As I enter the church proper, I am accosted enthusiastically by the designated greeter, and am relieved that I am not required to identify myself as a visitor, who might then be called upon to stand up and receive yet more greetings by the assembled congregation later on. Once inside the church, I am confronted with a church interior which looks not at all Catholic. In fact, I start to doubt that I have actually entered a Catholic church, and am siezed with a desire to go back outside and make sure that the sign announcing the name of the church d0es in fact say “Catholic.” This church is lacking many of the familiar signs of Catholic identity. The church is barren for the most part, with blank white walls, and not a votive candle or statue in sight. Instead of the customary Stations of the Cross which are normally positioned on the side walls and which are there to support a venerable Catholic devotion, there are pictures of a few saints. Immediately before me is a large pool of water, and I wonder what it is doing there. I surmise that perhaps it is an excessively large baptismal font, and that maybe in this church they perform immersion baptisms. Anything is possible these days, I think. I look in vain for the small holy water font that can be found just inside the door on most churches, so that I can make the sign of the cross with the holy water in the font. I look again at that pool in front of me, and think, no, that can’t be it. I mean, it’s so large, should I dip my entire hand, and not just a finger, as with the usual holy water font? I look furtively around to try and get a hint from someone else, not wanting to look like a fool dipping my hand into the baptismal font. No exemplars being available, I sidle away from the pool without any dipping, and go in search of a seat.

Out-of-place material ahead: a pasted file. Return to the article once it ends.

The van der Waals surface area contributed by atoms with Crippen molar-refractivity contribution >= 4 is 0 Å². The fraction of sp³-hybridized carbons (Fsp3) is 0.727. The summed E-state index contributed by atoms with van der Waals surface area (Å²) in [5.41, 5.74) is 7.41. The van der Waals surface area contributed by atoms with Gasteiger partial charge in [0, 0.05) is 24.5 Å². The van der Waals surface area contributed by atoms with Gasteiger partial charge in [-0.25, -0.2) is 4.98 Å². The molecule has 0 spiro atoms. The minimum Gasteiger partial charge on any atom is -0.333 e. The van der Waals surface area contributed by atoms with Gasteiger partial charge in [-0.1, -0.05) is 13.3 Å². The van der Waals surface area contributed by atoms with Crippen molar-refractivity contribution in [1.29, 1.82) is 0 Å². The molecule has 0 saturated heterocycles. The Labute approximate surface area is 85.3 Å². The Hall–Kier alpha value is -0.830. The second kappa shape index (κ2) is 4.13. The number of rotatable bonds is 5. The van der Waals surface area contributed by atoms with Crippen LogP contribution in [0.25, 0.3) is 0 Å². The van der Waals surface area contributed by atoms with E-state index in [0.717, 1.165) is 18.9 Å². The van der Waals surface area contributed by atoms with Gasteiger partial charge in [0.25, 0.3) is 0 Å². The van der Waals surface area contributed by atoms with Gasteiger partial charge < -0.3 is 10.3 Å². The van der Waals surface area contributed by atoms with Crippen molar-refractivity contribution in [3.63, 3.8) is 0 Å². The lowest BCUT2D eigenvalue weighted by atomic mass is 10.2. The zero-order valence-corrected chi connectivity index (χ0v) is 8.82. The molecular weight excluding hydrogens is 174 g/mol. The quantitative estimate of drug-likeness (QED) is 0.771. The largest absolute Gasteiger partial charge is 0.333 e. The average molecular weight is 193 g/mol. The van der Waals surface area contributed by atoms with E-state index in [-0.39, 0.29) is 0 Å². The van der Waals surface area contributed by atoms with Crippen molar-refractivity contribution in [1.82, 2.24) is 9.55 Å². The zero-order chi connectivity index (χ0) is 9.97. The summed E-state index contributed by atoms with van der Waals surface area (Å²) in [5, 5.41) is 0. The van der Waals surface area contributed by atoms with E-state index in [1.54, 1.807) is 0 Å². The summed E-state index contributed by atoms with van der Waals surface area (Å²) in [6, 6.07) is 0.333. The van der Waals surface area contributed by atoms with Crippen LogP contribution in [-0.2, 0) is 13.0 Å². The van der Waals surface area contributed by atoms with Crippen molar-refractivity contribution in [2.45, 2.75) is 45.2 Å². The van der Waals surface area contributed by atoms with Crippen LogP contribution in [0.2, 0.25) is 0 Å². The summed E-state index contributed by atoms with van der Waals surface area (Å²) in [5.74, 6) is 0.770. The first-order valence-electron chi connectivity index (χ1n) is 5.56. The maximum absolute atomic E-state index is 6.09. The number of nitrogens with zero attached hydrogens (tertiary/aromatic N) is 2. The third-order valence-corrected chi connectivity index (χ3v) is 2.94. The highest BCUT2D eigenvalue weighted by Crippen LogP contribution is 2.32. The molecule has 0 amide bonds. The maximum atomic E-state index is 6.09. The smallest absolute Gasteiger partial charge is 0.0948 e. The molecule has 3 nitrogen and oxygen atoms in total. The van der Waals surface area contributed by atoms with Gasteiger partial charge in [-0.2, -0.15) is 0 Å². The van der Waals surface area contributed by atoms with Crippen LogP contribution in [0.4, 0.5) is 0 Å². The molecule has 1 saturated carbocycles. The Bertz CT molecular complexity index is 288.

Now this church has one of those semicircular floor plans, so that when you sit down and face forward toward the altar, your focus is on a large, empty chair, which looks sort of like a throne. This setup presents a real difficulty for anyone who wants to kneel and worship Jesus, knowing that He is present in the tabernacle. In most of these semicircular churches, the tabernacle has been displaced from the center of the sanctuary, and moved somewhere off to the side. If one wants to assume a prayerful position, kneeling, and facing the tabernacle wherein Jesus resides, it is hard to do this. You can get one knee on the kneeler, and face the right direction, but what then happens to the other knee? It must of necessity be either jammed up against the pew in front, or hanging in space without support, depending on which direction you are trying to face and which knee you favor. Such contortions are really not favorable to prayer, but I suppose the church architect didn’t think about that. Or maybe the architect was thinking on a higher level, and intended this twisted knee experience as a minor mortification which would enhance the prayer.